50 Rosenblith graduate fellowships are created


Provost Joel Moses has established 50 Walter A. Rosenblith graduate fellowships to be awarded to students in all six MIT schools in the next fiscal three years.

"This came as a great surprise to me," said Institute Professor Emeritus Rosenblith, a former provost. "It is a particular honor to have the fellowships distributed so widely across MIT, which obviously attempts to reflect my own broad interests."

The $7.5 million allocated for the Rosenblith Fellowships will be provided from a fund created last year by the MIT Corporation's Executive and Investment Committees. Provost Moses said he hoped this program would provide the impetus to create additional fellowships in the future.

"At the same time that there is increasing pressure to fund graduate education, we are witnessing increasing competition for the very best graduate students," Provost Moses said. "In order for MIT to continue to be at the forefront of graduate education, we must increase the number of our fellowships, both term fellowships and especially endowed ones."

This is the second major honor bestowed upon Professor Rosenblith by MIT. The Walter A. Rosenblith Professorship was established in 1994 and is held by Dr. Ann M. Graybiel of the Department of Brain and Cognitive Sciences, an internationally respected neuroscientist.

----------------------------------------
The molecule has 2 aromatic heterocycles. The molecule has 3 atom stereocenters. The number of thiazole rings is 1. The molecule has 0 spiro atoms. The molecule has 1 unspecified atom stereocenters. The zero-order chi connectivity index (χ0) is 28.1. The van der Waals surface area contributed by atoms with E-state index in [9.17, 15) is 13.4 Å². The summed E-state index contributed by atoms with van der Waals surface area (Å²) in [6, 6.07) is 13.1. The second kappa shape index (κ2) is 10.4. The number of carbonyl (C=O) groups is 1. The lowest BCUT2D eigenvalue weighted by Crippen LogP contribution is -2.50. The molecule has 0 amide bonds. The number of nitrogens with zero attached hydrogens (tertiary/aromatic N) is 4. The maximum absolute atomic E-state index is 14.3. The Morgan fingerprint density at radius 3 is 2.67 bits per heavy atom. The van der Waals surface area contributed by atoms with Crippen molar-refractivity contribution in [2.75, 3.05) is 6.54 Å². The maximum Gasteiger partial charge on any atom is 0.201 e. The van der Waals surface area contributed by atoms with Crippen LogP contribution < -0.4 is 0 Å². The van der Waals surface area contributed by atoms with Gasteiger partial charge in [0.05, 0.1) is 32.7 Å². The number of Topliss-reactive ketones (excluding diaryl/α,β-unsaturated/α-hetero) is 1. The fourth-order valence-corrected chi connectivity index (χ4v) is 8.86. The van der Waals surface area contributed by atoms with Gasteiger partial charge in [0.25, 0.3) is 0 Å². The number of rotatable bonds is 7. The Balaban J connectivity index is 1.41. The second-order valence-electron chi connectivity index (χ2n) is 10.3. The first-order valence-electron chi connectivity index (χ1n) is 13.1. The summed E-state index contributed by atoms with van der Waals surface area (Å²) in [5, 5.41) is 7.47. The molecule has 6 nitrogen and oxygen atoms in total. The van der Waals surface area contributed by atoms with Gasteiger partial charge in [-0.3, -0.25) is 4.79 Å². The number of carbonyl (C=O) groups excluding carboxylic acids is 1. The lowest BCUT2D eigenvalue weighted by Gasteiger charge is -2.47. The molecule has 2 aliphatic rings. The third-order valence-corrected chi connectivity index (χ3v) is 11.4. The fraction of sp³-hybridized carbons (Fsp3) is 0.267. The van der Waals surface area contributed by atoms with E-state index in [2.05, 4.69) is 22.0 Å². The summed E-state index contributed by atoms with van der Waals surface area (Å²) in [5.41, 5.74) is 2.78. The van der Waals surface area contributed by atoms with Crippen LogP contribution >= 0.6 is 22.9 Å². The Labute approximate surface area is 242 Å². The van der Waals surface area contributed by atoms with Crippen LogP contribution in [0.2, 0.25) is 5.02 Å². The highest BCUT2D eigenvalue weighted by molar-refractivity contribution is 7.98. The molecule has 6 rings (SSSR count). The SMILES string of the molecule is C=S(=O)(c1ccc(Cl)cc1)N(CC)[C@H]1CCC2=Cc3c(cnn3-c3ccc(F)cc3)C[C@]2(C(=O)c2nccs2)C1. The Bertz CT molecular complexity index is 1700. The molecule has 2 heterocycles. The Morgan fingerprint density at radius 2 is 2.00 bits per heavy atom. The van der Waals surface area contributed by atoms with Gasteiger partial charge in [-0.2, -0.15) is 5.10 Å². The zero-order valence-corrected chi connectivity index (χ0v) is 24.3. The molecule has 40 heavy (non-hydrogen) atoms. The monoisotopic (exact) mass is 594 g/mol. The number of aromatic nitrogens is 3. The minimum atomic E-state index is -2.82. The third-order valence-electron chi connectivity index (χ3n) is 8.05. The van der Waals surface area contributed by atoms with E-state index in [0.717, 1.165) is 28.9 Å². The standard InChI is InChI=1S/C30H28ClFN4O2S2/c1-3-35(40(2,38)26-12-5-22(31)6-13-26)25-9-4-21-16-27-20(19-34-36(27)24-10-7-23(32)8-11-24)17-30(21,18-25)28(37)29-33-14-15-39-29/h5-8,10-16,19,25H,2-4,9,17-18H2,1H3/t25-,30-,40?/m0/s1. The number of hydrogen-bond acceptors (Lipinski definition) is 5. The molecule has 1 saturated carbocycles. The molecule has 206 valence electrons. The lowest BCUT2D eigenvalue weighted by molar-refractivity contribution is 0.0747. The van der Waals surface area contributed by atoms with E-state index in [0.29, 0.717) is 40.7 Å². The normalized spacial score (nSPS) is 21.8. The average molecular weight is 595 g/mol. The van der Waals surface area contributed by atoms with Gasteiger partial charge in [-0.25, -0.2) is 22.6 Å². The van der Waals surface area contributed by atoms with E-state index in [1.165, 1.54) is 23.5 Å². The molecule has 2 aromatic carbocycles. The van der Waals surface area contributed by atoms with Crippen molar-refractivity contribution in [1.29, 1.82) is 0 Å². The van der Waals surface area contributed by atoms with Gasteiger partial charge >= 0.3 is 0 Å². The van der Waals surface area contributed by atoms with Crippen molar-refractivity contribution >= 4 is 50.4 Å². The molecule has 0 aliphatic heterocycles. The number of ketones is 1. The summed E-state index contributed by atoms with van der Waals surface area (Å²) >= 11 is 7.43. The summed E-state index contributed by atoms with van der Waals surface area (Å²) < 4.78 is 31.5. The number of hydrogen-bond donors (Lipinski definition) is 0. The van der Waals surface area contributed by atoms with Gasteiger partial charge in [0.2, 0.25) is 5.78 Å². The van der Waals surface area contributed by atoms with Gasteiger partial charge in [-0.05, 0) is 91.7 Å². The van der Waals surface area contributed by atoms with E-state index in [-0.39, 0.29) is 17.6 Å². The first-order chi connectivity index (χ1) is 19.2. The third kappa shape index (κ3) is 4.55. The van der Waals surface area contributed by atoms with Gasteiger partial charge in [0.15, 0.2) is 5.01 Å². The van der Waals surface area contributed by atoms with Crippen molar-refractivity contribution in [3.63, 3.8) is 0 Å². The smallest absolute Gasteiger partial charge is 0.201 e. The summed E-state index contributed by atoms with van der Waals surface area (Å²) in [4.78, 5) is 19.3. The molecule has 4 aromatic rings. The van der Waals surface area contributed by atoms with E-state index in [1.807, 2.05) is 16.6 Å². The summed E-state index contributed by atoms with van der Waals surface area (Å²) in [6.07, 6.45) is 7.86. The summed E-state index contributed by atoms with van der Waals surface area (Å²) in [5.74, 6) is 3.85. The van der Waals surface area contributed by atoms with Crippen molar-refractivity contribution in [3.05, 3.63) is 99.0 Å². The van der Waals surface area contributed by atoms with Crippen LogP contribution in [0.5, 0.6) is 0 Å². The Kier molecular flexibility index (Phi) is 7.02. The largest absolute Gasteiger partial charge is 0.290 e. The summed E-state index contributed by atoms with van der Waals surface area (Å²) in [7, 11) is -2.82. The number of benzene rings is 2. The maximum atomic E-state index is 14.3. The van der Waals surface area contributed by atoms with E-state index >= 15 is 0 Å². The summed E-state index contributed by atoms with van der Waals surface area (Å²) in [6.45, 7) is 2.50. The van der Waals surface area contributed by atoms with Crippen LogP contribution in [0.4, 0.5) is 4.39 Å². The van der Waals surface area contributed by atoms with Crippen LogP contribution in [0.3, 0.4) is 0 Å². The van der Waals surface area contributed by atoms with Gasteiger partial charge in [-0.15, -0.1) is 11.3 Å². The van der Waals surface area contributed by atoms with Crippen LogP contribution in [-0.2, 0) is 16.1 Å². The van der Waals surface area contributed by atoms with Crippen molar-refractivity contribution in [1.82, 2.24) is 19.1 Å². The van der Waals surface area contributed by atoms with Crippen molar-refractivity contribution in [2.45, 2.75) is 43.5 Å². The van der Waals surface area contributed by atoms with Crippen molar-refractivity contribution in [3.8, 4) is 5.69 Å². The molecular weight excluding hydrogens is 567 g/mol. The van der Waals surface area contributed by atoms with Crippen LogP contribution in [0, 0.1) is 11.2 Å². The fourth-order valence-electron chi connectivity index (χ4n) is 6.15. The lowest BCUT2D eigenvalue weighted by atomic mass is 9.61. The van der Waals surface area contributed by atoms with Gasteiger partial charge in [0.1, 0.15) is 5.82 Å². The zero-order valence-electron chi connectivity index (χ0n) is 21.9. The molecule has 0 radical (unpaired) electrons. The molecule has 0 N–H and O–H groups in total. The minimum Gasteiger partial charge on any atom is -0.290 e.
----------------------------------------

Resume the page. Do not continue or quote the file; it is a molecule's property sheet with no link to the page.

Professor Rosenblith served as provost from 1971-80. He is recognized as an international statesman of science and is one of the few scholars who is a member of all three National Academies -- Engineering, Medicine (in which he was a charter member), and Sciences, which sponsors a biennial lecture series on global science and technology issues in his name. Professor Rosenblith is also a member of the American Academy of Arts and Sciences.

In a letter to Professor Rosenblith confirming the fellowships, President Charles M. Vest and Provost Moses wrote: "It is a great privilege for us to name this program in recognition of your numerous accomplishments as an engineer, scientist and educator. No other name but yours could be carried more proudly by the recipients of these fellowships."

Provost Moses believes the fellowships should be awarded to different first-year graduate students each year, "preferably to outstanding students who have clearly indicated an interest in pursuing the doctorate."

The School of Engineering will receive 19 Rosenblith Fellowships. The School of Science will get 16; Humanities and Social Science, six; Architecture and Planning, four; the Sloan School of Management, three; and the Whitaker College of Health Sciences and Technology, two.

A version of this article appeared in MIT Tech Talk on October 1, 1997.


Topics: Awards, honors and fellowships

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